Clinical contraceptive counselling can decrease unintended pregnancies

contraceptive counselling, unintended pregnancies

Contraceptive counselling for female patients who are sexually active can increase contraceptive use, without increasing the risk of sexually transmitted infections

At a time when abortion rights are threatened in the US, contraceptive counselling can support patients in achieving their reproductive goals by providing provision and follow-up services as needed – and can lessen women’s chances of unintended pregnancies.

An editorial published in Annals of Internal Medicine suggests that contraceptive counselling and provision must immediately become a routine part of medical care, to protect the sexual health of women and promote safe sex.

A review and meta-analysis of 38 randomized controlled trials found that counselling patients about contraceptive use and providing contraceptives for patients wanting them in various clinical practice settings increases contraceptive use without increasing the risk for sexually transmitted infections (STIs).

Overall, researchers found that counselling and provision interventions can decrease unintended pregnancy in trials designed to evaluate this outcome.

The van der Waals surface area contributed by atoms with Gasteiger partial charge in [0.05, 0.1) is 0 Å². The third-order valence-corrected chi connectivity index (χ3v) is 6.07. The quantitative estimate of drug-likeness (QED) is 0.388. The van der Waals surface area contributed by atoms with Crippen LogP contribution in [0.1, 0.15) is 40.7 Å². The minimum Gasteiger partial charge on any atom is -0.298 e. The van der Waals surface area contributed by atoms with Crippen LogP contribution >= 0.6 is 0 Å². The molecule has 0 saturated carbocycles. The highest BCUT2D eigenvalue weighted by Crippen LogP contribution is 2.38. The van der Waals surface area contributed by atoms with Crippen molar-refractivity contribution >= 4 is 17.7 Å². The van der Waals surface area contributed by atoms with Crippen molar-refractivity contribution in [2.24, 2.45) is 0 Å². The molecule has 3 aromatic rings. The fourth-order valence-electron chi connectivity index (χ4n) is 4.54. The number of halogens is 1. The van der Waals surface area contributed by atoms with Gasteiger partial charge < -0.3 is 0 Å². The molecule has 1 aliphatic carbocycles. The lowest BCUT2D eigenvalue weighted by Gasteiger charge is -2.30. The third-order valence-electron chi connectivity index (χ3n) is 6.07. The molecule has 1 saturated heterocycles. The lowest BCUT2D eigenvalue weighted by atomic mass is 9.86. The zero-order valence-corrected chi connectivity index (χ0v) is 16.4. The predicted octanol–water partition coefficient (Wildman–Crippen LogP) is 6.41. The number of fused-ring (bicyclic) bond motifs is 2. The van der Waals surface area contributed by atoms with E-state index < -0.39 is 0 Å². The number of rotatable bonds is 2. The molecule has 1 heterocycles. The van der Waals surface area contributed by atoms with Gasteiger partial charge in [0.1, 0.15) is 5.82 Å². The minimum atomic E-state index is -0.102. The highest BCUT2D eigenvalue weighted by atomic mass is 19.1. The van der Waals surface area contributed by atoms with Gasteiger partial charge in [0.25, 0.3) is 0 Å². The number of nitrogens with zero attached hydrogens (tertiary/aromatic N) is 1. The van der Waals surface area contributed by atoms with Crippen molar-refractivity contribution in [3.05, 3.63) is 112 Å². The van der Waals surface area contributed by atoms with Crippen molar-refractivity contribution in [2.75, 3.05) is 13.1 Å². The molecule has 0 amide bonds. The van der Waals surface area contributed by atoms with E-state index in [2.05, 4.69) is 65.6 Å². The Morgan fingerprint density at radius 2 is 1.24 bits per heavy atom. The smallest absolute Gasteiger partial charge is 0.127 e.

Counselling does not reduce condom use compared to usual practice

The use and safety of contraceptives are well-established through both professional recommendations and Food and Drug Administration clearances. However, access to and coverage of contraceptive care can be limited.

The team analysed 38 randomised controlled trials of the effectiveness of contraceptive counselling and provision interventions for women, in order to increase the use of contraceptives and reduce unintended pregnancy.

The trials demonstrated the effectiveness of enhanced contraceptive counselling, provision, and follow-up services – providing emergency contraception in advance – and delivering services immediately postpartum or at the time of abortion.

The effectiveness of contraceptive counselling

Overall, results demonstrated consistently higher contraceptive use during the months following the interventions for adolescents and women, compared to usual care or controls – such as receiving educational materials without accompanying counselling.

Unintended pregnancy was reduced in the few trials designed for this outcome.

Additionally, the trials also showed no adverse effects of counselling and provision interventions related to STIs or condom use, although none evaluated additional potential harms, such as anxiety, stigma, and reproductive coercion.

These findings can provide valuable implications for clinicians who care for patients who can become pregnant, as pregnancy can frequently be associated with adverse patient outcomes – especially when unintended.


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